If this does refer mainly to those who have finished their course, then we have here a call to engage in biography. We should look not only at biblical examples, but at any example of biblical faithfulness. The biographies of men and women, pastors and missionaries, martyrs and those who render a lifetime of service to the Lord are all good for us. Such examples help us to remember that God uses the weak things of the world (1 Cor. 1.26ff.), clay pots who possessed a mighty treasure within (2 Cor. 4.7), the things that are regarded as the scum of the world so that He alone would get the glory (1 Cor. 4.11-13). That really is what Hebrew 11 was all about, displaying for us God’s faithfulness to the weak and weary; pilgrims who were banking on God’s promises through faith until at last they should arrive to that heavenly country of their own (e.g. 11.9-10, 13-16).  

Leaders Provide Example 

The final component of valuable biblical leadership is closely connected to the last, we are called to “imitate their faith” (μιμεῖσθε τὴν πίστιν). Thus, we are exhorted to “remember” (μνημονεύω), to “consider” (ἀναθεωρέω), and now to “imitate” (μιμέομαι). But imitation is what it is all about and imitation of “faith” (πίστιν) is the heart and soul of imitating virtue. By calling them to imitate the faith of past, not excluding present, leaders, the author is highlighting the value of biblical leadership for, this imitation implies the following principles:  


Of course, faith is not confined to any single act but it does lead to a particular life of obedience (cf. Rom. 1.5). In fact, in the book of Romans, faith and obedience are used virtually as parallel concepts so that just as the faith of the church goes forth (Rom. 1.8) so does their obedience (Rom. 16.19). This is because all true faith leads to true obedience (cf. Rom. 6.17; 10.16; 2 Thess. 1.8; 3.14). This should be more the case with the leadership of the church. They are to practice what they preach they are to obey in all things (1 Cor. 9.26-27; 2 Cor. 2.9). This is a part of the leader’s faith that just be emulated (cf. Phil. 3.17). To the Thessalonians Paul lays before them this example of obedience and faithfulness:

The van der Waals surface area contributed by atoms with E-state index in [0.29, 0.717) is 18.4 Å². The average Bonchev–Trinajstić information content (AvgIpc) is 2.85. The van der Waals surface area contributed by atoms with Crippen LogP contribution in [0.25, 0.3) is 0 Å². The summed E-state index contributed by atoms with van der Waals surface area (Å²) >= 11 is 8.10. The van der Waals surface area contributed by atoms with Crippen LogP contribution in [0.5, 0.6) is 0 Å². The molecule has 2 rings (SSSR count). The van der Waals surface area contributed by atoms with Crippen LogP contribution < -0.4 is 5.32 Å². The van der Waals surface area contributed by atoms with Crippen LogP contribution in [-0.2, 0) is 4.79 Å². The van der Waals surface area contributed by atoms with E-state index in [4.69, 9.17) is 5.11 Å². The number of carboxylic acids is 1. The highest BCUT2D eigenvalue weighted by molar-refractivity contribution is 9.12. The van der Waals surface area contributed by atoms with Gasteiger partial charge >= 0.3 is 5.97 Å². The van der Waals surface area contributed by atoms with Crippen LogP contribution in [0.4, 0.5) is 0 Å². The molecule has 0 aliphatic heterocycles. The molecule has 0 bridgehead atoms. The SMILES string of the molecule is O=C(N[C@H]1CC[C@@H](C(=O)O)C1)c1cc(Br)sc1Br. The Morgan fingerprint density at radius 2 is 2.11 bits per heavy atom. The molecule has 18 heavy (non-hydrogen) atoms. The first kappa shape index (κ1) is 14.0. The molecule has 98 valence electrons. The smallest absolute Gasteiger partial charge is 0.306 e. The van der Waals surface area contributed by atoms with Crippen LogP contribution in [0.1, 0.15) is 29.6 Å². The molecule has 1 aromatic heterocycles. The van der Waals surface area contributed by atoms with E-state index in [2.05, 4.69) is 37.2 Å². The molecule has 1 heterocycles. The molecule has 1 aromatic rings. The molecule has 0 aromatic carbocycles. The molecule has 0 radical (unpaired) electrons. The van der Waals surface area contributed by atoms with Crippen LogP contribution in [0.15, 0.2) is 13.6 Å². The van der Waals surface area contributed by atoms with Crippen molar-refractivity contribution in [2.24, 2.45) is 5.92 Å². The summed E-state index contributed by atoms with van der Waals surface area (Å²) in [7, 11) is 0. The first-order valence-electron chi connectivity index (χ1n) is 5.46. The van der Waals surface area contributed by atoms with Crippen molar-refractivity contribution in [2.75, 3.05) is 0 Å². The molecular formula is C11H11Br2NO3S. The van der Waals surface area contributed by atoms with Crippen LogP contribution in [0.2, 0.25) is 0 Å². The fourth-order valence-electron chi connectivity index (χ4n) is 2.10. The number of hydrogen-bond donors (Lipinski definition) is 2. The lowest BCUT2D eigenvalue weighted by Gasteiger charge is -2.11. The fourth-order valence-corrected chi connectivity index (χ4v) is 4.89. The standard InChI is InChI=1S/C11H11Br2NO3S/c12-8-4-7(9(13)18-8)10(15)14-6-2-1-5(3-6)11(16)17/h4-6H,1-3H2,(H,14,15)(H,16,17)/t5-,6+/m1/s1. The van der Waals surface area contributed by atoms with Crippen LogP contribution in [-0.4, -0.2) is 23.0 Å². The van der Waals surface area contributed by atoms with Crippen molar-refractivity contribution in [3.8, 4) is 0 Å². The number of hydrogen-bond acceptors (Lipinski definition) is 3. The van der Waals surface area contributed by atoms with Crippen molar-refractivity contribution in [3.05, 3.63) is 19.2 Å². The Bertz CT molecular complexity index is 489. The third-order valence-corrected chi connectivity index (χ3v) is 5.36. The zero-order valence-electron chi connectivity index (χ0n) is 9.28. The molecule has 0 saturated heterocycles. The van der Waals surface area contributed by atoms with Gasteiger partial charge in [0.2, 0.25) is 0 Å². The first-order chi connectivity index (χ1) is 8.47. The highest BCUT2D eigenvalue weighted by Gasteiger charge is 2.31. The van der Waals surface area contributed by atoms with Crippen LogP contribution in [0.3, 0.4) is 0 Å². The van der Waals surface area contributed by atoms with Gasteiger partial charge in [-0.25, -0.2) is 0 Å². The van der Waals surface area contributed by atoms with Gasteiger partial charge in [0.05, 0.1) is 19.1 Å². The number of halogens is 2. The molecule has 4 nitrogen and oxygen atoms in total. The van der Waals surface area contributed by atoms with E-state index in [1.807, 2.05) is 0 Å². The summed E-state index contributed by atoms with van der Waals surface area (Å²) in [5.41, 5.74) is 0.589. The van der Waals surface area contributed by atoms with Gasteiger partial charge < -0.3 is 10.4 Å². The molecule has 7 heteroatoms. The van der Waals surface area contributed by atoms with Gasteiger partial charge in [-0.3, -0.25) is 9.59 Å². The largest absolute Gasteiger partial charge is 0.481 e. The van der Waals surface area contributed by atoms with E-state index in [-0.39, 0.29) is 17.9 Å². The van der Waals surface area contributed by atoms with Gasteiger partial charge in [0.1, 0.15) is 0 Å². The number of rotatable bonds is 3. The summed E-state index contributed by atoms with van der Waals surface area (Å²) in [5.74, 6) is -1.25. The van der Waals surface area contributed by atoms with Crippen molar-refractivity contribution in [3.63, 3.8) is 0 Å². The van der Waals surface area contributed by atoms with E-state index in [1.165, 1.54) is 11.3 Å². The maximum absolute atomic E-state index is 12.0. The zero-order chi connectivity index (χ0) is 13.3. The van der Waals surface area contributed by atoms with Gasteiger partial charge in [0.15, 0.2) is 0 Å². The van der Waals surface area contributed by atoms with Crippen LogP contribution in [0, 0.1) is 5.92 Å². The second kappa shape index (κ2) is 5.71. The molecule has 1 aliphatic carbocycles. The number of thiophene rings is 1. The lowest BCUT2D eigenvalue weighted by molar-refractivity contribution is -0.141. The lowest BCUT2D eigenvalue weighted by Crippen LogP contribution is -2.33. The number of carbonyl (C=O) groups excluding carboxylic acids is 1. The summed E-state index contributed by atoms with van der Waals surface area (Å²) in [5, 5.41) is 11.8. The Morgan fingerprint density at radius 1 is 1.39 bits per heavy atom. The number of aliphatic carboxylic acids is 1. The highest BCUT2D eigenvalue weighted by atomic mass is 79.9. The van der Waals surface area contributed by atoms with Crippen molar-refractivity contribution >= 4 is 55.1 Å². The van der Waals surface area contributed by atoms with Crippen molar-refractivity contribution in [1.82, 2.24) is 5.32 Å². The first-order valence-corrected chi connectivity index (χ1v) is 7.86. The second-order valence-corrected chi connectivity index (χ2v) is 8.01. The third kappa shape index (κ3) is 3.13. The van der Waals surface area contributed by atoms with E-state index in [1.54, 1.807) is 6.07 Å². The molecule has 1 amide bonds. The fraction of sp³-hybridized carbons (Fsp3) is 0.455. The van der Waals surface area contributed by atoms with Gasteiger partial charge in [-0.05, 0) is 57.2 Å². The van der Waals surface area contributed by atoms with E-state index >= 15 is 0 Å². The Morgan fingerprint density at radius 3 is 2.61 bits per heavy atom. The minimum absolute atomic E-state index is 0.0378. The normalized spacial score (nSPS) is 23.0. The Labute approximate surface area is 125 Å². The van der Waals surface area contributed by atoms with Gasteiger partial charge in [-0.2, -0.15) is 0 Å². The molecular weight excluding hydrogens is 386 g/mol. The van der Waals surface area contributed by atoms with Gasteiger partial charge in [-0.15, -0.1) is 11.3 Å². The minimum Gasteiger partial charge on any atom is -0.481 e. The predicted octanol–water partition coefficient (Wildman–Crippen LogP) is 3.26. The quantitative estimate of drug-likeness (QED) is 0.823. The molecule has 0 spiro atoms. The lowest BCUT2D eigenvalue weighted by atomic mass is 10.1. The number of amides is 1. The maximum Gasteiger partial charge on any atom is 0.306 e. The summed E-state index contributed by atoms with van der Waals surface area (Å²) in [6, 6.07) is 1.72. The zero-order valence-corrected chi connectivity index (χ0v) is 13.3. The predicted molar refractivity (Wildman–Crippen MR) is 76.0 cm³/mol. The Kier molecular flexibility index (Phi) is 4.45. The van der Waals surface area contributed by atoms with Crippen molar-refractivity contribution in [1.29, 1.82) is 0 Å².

2 Thessalonians 3:7–9 7 For you yourselves know how you ought to follow our example, because we did not act in an undisciplined manner among you, 8 nor did we eat anyone’s bread without paying for it, but with labor and hardship we kept working night and day so that we would not be a burden to any of you; 9 not because we do not have the right to this, but in order to offer ourselves as a model for you, so that you would follow our example. 


Faith also entails a total dependence on God’s faithfulness and a trust in God’s promises (cf. 11.13-16). Again the apostle Paul was often put in the place where he could do nothing other than to depend on God’s promises, God’s grace and His faithfulness: